Articles of agreement and convention made and concluded at Múcklte-óh, or Point Elliott, in the Territory of Washington, this twenty-second day of January, eighteen hundred and fifty-five, by Isaac I. Stevens, governor and superintendent of Indian affairs for the said Territory, on the part of the United States, and the undersigned chiefs, head-men and delegates of the Dwámish, Suquámish, Sk-táhlmish, Sam-áhmish, Smalh-kamish, Skope-áhmish, St-káh-mish, Snoquálmoo, Skai-wha-mish, N’ Quentl-má-mish, Sk-táh-le-jum, Stoluck-whá-mish, Sha-ho-mish, Skágit, Kik-i-állus, Swin-á-mish, Squin-áh-mish, Sah-ku-méhu, Noo-whá-ha, Nook-wa-cháh-mish, Mee-sée-qua-quilch, Cho-bah-áh-bish, and other allied and subordinate tribes and bands of Indians occupying certain lands situated in said Territory of Washington, on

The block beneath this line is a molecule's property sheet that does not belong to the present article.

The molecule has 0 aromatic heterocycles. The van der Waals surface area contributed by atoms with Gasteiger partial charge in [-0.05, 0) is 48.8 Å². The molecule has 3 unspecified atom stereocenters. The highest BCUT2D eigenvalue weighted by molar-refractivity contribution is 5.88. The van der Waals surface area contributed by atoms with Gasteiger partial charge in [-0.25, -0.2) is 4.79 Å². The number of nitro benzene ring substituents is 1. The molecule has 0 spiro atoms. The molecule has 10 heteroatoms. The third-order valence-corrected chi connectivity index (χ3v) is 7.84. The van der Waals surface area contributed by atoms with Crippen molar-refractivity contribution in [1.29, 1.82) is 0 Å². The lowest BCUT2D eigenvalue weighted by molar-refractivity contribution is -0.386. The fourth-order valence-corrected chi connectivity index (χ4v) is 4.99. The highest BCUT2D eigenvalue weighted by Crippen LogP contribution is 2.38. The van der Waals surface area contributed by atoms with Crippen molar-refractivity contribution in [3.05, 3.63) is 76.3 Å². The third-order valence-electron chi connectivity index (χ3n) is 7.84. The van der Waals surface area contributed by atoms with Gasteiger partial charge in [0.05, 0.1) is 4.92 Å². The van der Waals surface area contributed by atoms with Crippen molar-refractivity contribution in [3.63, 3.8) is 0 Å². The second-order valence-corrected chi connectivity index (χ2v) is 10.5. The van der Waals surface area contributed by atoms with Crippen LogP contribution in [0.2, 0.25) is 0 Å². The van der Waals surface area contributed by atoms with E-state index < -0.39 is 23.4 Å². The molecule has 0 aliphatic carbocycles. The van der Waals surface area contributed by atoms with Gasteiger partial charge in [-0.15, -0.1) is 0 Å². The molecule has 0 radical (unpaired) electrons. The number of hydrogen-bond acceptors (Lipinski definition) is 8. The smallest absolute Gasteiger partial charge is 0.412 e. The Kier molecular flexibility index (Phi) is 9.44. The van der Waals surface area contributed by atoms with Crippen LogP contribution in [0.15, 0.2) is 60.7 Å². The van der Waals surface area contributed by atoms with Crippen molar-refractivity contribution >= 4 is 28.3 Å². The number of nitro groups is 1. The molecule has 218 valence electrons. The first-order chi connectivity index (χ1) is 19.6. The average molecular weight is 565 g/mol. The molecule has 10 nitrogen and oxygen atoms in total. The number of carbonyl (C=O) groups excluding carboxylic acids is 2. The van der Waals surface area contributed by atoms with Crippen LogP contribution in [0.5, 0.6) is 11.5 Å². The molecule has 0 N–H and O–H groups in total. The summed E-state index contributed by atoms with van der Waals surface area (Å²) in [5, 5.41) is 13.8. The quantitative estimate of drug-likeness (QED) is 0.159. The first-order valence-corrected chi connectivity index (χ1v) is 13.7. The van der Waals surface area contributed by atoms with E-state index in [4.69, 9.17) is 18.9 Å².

Suquamish Indians were located on the west side of Puget Sound, according to Paige (1857) claiming the territory from Applegate Cove to Gig Harbor in the present state of Washington.
Suquamish Indians. A Salish division on the west side of Puget Sound, Washington. According to Paige 1Paige, Ind. Aff. Rep, 329, 1857 they claimed the land from Appletree cove in the north to Gig Harbor in the south. Seattle, who gave his name to the city, was chief of this tribe and the Dwamish in 1853. Population 441 in 1857, 180 in 1909. Footnotes: [ + ] 1. ↩ Paige, Ind. Aff. Rep, 329, 1857